For more severe requirements, a copper colloid, formulated with silver-coated copper particles and conductive resins, provides a conductive layer. It provides an effective shield against RFI and EMI and can act as a ground plane to protect against electrostatic discharge (ESD).
As can be seen in Figure 1, high-frequency performance is much better than that of nickel; inevitably, given the relative costs of the base materials, the higher attenuation costs more.
While not shown on the graph, the material has been tested up to 10 GHz to military standard MIL STD 285, typically providing 78 dB at 10 GHz. The material is COSHH, RoHS and REACH compliant. After temperature ageing for seven days at 85°C at 85% RH and 10 cycles of temperature cycling of 75°C for 1 hour, ambient for one hour and -30°C for one hour, and 56 days of high-humidity testing at 35°C and 95% RH for 56 days, there was no degradation of the attenuation properties.
Striking the optimum balance between cost and performance, the copper colloid is Vero Technologies’ default coating material, although higher or lower performance coatings can be specified as required.
The highest attenuation is achieved using a silver colloid, formed of silver flakes and conductive resins. It provides an effective shield against RFI and EMI and can act as a ground plane to protect against electrostatic discharge (ESD).
The material is COSHH, RoHS and REACH compliant. After temperature ageing for days at 85°C at 85% RH and 10 cycles of temperature cycling of 75°C for 1 hr, ambient for one hour and -30°C for one hour, and 56 days of high humidity testing at 35°C and 95% RH for 56 days, there was no degradation of the attenuation properties.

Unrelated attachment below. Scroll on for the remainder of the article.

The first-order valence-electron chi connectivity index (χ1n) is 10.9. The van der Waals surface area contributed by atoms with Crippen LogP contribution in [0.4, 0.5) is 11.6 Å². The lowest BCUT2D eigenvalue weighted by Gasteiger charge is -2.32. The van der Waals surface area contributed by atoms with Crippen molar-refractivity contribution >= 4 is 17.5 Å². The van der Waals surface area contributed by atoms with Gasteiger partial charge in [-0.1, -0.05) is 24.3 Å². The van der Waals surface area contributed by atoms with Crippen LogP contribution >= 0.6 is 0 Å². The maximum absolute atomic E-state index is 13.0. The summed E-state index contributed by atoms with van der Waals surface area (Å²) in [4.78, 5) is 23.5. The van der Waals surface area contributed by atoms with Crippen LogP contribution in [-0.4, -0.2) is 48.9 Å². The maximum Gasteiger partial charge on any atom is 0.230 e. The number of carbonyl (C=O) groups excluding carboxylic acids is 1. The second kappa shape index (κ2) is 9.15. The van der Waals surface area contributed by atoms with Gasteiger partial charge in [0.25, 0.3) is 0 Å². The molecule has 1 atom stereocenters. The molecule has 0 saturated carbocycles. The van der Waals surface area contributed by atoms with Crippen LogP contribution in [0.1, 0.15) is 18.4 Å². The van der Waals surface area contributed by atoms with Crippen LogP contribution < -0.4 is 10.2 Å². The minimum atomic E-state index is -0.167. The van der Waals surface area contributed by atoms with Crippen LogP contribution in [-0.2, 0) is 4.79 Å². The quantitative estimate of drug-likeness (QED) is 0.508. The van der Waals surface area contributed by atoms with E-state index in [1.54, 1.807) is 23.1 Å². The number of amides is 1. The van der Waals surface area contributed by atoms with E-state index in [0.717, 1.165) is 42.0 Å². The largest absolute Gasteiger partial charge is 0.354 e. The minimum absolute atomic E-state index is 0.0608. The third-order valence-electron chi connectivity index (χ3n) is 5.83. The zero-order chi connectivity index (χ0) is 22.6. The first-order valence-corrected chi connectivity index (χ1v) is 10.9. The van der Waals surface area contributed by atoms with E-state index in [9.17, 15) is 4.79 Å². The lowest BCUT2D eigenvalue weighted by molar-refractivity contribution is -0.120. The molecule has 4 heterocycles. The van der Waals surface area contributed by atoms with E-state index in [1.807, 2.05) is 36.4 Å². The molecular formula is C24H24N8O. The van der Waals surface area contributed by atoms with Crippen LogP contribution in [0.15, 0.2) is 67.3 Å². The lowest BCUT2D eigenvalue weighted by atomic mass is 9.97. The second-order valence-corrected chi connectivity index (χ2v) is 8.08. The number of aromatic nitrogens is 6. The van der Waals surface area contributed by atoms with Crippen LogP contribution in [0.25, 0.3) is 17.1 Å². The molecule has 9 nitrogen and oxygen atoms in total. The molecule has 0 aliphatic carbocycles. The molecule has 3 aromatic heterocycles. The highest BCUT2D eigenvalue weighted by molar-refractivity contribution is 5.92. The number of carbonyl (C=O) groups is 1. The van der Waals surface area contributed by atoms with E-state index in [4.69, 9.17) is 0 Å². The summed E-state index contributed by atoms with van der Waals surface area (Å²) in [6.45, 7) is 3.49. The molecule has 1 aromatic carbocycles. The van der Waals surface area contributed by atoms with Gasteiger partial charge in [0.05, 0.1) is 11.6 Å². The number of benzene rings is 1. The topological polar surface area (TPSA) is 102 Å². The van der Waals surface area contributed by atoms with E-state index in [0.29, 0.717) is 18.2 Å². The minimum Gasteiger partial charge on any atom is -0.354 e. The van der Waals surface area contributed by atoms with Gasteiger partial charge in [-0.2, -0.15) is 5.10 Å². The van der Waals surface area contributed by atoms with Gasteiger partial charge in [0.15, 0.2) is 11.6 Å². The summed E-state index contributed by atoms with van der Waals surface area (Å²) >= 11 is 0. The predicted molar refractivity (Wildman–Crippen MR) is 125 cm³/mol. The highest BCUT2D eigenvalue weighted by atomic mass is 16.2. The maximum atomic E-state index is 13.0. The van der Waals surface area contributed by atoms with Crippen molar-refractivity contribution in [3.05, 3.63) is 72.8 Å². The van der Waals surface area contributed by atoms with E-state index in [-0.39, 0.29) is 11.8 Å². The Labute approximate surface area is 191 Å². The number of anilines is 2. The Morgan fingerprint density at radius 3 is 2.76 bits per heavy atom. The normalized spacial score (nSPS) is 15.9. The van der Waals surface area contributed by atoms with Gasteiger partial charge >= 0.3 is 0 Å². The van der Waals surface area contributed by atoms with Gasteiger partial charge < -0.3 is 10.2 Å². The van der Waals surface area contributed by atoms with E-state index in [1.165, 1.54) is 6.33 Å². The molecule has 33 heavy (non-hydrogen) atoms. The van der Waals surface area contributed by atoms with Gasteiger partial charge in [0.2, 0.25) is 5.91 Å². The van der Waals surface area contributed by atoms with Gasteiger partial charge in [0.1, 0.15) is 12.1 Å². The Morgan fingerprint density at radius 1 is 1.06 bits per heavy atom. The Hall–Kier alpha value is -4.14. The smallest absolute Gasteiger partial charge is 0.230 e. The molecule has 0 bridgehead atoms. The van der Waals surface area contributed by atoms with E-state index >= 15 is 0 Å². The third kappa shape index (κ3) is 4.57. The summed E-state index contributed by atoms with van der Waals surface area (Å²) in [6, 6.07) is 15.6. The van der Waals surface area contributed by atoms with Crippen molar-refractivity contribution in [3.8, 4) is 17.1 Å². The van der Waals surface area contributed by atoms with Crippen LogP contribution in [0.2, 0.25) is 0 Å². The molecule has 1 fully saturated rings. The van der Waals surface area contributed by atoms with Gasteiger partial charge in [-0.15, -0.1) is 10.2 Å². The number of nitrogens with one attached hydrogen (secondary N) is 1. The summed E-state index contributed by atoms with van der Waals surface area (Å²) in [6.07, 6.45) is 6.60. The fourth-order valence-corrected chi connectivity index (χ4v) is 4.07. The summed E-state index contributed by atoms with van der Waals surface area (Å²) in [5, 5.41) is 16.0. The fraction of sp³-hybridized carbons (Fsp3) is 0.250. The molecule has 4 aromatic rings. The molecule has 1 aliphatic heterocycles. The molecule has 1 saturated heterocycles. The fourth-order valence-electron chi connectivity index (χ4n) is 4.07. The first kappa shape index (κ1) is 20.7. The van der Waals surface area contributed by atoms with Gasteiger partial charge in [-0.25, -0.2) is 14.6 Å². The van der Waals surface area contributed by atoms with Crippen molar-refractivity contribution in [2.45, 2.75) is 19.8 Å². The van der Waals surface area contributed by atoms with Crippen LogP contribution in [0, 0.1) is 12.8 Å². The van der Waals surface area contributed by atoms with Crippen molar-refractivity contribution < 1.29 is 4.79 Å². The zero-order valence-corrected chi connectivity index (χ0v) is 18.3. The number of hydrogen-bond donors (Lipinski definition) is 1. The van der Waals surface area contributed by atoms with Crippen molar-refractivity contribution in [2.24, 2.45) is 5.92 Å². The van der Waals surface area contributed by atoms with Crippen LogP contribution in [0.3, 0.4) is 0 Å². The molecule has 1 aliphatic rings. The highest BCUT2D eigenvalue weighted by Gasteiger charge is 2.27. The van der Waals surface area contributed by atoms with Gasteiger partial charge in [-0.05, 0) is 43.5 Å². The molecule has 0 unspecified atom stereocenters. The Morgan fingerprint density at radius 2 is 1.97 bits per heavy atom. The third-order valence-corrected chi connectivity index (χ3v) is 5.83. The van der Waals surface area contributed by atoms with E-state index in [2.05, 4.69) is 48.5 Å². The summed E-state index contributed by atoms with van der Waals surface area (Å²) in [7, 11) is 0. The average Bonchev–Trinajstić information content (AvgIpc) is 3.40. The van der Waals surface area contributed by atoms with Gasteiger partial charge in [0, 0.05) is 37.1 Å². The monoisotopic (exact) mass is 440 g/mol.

Many applications require a display to be incorporated into the enclosure, normally viewed through a transparent window. Two main alternatives are available to preserve the integrity of the internal conductive coating when a window is required.
A fine wire mesh will provide electrical continuity at the expense of some clarity. The better option, originally developed for use on military helicopters, is a clear conductive coating that provides the required electrical conductivity without obscuring the display. Vero Technologies can apply the clear coating to any window material as required by the needs of the project.
Electrostatic discharge is a possible problem that can be minimised by the application of graphite- or carbon-based high conductivity coatings. ESD events can occur without a visible or audible spark at low voltages around 10 V – sufficient to damage sensitive electronic components, causing outright failure or reduced long-term reliability and performance reductions.
Several different types of coating can be applied for specific applications. Whilst they are obviously mutually exclusive, for medical use anti-bacteriological coatings inhibit the growth of e-coli and MRSA and other bacteria. Fire retardant, low-smoke coatings can be applied for aerospace applications; protective coatings that resist harmful substances found in petrochemical, pharmaceutical and similar industries are available; low-friction coatings reduce surface wear; and high-visibility fluorescent, luminescent and iridescent coatings have benefits in safety-critical applications.
Moulded enclosures are a popular choice of housing. Available in sizes from key fobs, through handheld units up to desktop instrument housings, they provide style and functionality at low cost. With the addition of high-performance coatings to the internal and external surfaces of the units, they also provide enhanced protection against damage to the housed electronics from a wide range of external threats.